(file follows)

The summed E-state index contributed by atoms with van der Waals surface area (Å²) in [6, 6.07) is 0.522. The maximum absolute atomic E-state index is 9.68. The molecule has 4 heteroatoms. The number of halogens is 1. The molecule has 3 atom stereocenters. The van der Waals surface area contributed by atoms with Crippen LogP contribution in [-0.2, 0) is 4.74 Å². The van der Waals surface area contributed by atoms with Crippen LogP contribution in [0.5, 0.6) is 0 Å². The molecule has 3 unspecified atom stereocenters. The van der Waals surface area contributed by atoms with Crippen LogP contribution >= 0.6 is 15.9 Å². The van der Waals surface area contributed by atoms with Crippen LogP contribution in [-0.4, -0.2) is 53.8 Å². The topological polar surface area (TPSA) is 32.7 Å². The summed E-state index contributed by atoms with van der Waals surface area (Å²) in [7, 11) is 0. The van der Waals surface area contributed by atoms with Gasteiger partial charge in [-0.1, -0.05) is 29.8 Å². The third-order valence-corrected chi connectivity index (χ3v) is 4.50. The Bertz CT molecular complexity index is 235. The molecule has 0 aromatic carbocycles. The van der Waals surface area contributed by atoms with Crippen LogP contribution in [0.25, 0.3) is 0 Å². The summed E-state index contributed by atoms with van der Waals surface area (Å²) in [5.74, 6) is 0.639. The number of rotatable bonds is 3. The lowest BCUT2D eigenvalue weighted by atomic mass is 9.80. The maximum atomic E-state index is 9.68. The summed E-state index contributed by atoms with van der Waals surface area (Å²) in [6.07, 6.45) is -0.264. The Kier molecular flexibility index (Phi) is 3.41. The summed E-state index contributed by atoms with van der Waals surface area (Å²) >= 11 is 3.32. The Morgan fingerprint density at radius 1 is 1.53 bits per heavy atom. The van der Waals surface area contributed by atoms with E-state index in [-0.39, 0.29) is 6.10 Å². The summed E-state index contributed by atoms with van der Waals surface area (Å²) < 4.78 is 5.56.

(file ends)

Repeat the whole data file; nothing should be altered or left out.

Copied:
The summed E-state index contributed by atoms with van der Waals surface area (Å²) in [6, 6.07) is 0.522. The maximum absolute atomic E-state index is 9.68. The molecule has 4 heteroatoms. The number of halogens is 1. The molecule has 3 atom stereocenters. The van der Waals surface area contributed by atoms with Crippen LogP contribution in [-0.2, 0) is 4.74 Å². The van der Waals surface area contributed by atoms with Crippen LogP contribution in [0.5, 0.6) is 0 Å². The molecule has 3 unspecified atom stereocenters. The van der Waals surface area contributed by atoms with Crippen LogP contribution >= 0.6 is 15.9 Å². The van der Waals surface area contributed by atoms with Crippen LogP contribution in [-0.4, -0.2) is 53.8 Å². The topological polar surface area (TPSA) is 32.7 Å². The summed E-state index contributed by atoms with van der Waals surface area (Å²) in [7, 11) is 0. The van der Waals surface area contributed by atoms with Gasteiger partial charge in [-0.1, -0.05) is 29.8 Å². The third-order valence-corrected chi connectivity index (χ3v) is 4.50. The Bertz CT molecular complexity index is 235. The molecule has 0 aromatic carbocycles. The van der Waals surface area contributed by atoms with Crippen LogP contribution in [0.25, 0.3) is 0 Å². The summed E-state index contributed by atoms with van der Waals surface area (Å²) in [5.74, 6) is 0.639. The number of rotatable bonds is 3. The lowest BCUT2D eigenvalue weighted by atomic mass is 9.80. The maximum atomic E-state index is 9.68. The summed E-state index contributed by atoms with van der Waals surface area (Å²) in [6.07, 6.45) is -0.264. The Kier molecular flexibility index (Phi) is 3.41. The summed E-state index contributed by atoms with van der Waals surface area (Å²) >= 11 is 3.32. The Morgan fingerprint density at radius 1 is 1.53 bits per heavy atom. The van der Waals surface area contributed by atoms with E-state index in [-0.39, 0.29) is 6.10 Å². The summed E-state index contributed by atoms with van der Waals surface area (Å²) < 4.78 is 5.56.